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Mel's Musings on Mail Malfeasance - Reflections on a Postal Injustice

Updated on May 10, 2013
Mel Carriere profile image

Although many are mystified by his mysterious moniker, Mel Carriere is a San Diego mailman who writes about the mail, among other things.

A Message for the Ages

A postal customer left these words carved in concrete for the edification of all passersby.  Couldn't we all use a little bit more of this?
A postal customer left these words carved in concrete for the edification of all passersby. Couldn't we all use a little bit more of this?

If lately I am beginning to sound like some fire-breathing labor advocate I apologize. In the ongoing, eternal battle between labor and management I stand firmly in the middle. I recognize the need and the moral justification for businesses to make a profit, and I also recognize the role that the competent working man plays in helping a business to make a profit, as well as the moral obligation to be compensated accordingly. Now, I understand that we are dealing with the Postal Service here, so profits are generally not an issue, but hopefully you catch my drift. Anyway, the particulars of one recent unfortunate incident in the San Diego District leads me to decry the abuse of power by postal management, and once again I must take the side of the employees affected by this incident. I try to be fair to both sides of the feuding fence but I have seen this type of abuse time and again. It is simply another example of pure human arrogance at work, the kind that dictates that I shall survive at the expense of others and regardless of the truth. It is a marvel that a society governed by laws suffers these sort of abuses to continue, but continue they shall, I am sorry to report, until human beings in their present form no longer trod upon the planet.

To begin with, a little explanation is necessary regarding the postal policy of not having any letter carriers out on the street past 6 pm. At least this is the longstanding policy in the San Diego District the last few years, probably stemming from a state of affairs in which severely undermanned stations sometimes had letter carriers out delivering mail until midnight or later. The 6 PM policy is a very strict one, and any violation of it must be reported to the Area Manager immediately. In order to avoid this sometimes unpleasant confrontation, delivery supervisors jump through hoops to get their people back on time, sometimes by doing things that violate the union contract or even worse, the law of the land. The latter is what seems to have occurred in this particular situation being discussed.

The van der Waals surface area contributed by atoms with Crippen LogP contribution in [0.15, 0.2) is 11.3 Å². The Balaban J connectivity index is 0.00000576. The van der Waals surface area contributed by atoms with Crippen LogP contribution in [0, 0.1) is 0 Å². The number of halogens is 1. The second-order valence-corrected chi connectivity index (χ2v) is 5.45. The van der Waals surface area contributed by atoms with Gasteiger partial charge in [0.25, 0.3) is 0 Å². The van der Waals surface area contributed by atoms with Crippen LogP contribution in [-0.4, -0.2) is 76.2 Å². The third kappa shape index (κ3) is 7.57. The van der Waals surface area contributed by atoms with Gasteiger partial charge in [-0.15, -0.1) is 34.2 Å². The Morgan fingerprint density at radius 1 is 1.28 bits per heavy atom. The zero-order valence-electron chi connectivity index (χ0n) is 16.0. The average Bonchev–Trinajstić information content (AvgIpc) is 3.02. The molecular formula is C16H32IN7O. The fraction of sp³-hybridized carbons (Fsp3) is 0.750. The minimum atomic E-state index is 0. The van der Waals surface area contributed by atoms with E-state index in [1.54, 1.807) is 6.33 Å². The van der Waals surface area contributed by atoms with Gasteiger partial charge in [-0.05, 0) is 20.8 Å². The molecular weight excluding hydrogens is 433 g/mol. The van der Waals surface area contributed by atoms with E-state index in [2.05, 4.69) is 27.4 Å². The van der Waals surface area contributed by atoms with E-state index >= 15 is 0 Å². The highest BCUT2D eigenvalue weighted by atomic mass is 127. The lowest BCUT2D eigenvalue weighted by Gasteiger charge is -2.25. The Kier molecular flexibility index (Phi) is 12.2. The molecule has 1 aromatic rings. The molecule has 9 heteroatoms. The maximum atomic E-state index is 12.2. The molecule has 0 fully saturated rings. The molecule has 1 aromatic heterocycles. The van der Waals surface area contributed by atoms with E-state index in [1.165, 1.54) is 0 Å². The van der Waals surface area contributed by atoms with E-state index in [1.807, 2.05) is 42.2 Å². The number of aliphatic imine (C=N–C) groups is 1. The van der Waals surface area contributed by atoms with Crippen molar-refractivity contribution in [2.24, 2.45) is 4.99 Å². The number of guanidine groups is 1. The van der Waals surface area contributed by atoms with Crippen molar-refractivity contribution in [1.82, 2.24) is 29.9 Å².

At the risk of alienating my non-postal friends out there, I am afraid I am now going to have to engage in postal-speak again by mentioning that there were two TEs (Transitional Employees for you non postal types) that were regularly arriving back at the post office after 6 pm with the complete complicity of their supervisors, probably at their direction. In order to avoid a dressing down by the Area Manager, the supervisors were clocking in these employees from the street before 6 pm. In return for depriving the TEs of the overtime, possibly penalty overtime, that this late arrival entitled them to, the supervisors struck up a "sweetheart deal" whereby the TEs would be allowed to leave early on Saturdays with a full day's pay. Come Saturday the supervisors would have to go into the system again and perform fraudulent, falsified clock rings in comply with their end of the bargain.